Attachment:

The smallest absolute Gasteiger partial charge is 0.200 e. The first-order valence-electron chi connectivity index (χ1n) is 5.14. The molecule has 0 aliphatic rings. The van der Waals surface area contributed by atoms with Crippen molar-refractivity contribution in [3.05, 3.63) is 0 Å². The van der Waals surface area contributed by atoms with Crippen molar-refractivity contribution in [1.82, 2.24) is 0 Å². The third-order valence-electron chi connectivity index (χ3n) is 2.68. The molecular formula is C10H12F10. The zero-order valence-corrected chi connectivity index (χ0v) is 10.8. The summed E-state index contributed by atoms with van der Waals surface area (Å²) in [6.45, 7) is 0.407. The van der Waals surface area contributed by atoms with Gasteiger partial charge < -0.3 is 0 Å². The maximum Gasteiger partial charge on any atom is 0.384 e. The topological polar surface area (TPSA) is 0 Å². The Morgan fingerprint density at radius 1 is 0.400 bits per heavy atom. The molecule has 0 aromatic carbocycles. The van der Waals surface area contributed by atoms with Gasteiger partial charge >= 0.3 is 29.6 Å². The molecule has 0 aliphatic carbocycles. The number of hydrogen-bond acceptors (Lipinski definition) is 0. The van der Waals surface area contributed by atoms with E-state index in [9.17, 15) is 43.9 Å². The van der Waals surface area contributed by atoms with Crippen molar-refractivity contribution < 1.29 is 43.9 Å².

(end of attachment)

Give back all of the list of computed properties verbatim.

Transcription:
The smallest absolute Gasteiger partial charge is 0.200 e. The first-order valence-electron chi connectivity index (χ1n) is 5.14. The molecule has 0 aliphatic rings. The van der Waals surface area contributed by atoms with Crippen molar-refractivity contribution in [3.05, 3.63) is 0 Å². The van der Waals surface area contributed by atoms with Crippen molar-refractivity contribution in [1.82, 2.24) is 0 Å². The third-order valence-electron chi connectivity index (χ3n) is 2.68. The molecular formula is C10H12F10. The zero-order valence-corrected chi connectivity index (χ0v) is 10.8. The summed E-state index contributed by atoms with van der Waals surface area (Å²) in [6.45, 7) is 0.407. The van der Waals surface area contributed by atoms with Gasteiger partial charge < -0.3 is 0 Å². The maximum Gasteiger partial charge on any atom is 0.384 e. The topological polar surface area (TPSA) is 0 Å². The Morgan fingerprint density at radius 1 is 0.400 bits per heavy atom. The molecule has 0 aromatic carbocycles. The van der Waals surface area contributed by atoms with Gasteiger partial charge >= 0.3 is 29.6 Å². The molecule has 0 aliphatic carbocycles. The number of hydrogen-bond acceptors (Lipinski definition) is 0. The van der Waals surface area contributed by atoms with E-state index in [9.17, 15) is 43.9 Å². The van der Waals surface area contributed by atoms with Crippen molar-refractivity contribution < 1.29 is 43.9 Å².